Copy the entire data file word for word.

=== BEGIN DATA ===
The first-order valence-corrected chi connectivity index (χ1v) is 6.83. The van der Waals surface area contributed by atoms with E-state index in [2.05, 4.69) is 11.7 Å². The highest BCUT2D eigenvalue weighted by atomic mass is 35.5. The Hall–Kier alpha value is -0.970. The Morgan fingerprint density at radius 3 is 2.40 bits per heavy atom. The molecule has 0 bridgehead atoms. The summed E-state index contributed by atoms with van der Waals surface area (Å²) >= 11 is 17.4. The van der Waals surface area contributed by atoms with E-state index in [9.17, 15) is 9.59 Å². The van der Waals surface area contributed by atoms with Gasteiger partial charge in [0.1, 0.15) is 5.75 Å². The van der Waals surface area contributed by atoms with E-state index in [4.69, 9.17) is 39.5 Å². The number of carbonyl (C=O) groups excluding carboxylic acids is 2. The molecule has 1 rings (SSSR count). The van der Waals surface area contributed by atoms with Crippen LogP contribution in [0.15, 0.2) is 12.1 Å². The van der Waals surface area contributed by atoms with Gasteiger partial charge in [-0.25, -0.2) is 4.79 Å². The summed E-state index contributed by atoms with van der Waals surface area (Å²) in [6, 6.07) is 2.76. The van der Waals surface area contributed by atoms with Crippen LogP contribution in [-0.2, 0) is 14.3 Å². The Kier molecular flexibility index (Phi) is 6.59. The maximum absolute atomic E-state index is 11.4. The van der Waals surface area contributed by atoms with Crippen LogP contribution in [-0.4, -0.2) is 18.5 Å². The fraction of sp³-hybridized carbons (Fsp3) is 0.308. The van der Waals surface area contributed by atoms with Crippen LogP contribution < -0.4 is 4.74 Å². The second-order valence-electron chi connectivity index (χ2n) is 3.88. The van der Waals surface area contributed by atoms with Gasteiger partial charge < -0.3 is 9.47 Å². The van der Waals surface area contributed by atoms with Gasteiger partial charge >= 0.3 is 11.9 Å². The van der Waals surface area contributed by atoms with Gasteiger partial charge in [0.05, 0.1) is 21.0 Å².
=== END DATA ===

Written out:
The first-order valence-corrected chi connectivity index (χ1v) is 6.83. The van der Waals surface area contributed by atoms with E-state index in [2.05, 4.69) is 11.7 Å². The highest BCUT2D eigenvalue weighted by atomic mass is 35.5. The Hall–Kier alpha value is -0.970. The Morgan fingerprint density at radius 3 is 2.40 bits per heavy atom. The molecule has 0 bridgehead atoms. The summed E-state index contributed by atoms with van der Waals surface area (Å²) >= 11 is 17.4. The van der Waals surface area contributed by atoms with E-state index in [9.17, 15) is 9.59 Å². The van der Waals surface area contributed by atoms with Gasteiger partial charge in [0.1, 0.15) is 5.75 Å². The van der Waals surface area contributed by atoms with E-state index in [4.69, 9.17) is 39.5 Å². The number of carbonyl (C=O) groups excluding carboxylic acids is 2. The molecule has 1 rings (SSSR count). The van der Waals surface area contributed by atoms with Crippen LogP contribution in [0.15, 0.2) is 12.1 Å². The van der Waals surface area contributed by atoms with Gasteiger partial charge in [-0.25, -0.2) is 4.79 Å². The summed E-state index contributed by atoms with van der Waals surface area (Å²) in [6, 6.07) is 2.76. The van der Waals surface area contributed by atoms with Crippen LogP contribution in [-0.2, 0) is 14.3 Å². The Kier molecular flexibility index (Phi) is 6.59. The maximum absolute atomic E-state index is 11.4. The van der Waals surface area contributed by atoms with Crippen LogP contribution in [-0.4, -0.2) is 18.5 Å². The fraction of sp³-hybridized carbons (Fsp3) is 0.308. The van der Waals surface area contributed by atoms with Crippen LogP contribution < -0.4 is 4.74 Å². The second-order valence-electron chi connectivity index (χ2n) is 3.88. The van der Waals surface area contributed by atoms with Gasteiger partial charge < -0.3 is 9.47 Å². The van der Waals surface area contributed by atoms with Gasteiger partial charge >= 0.3 is 11.9 Å². The van der Waals surface area contributed by atoms with Gasteiger partial charge in [0.05, 0.1) is 21.0 Å².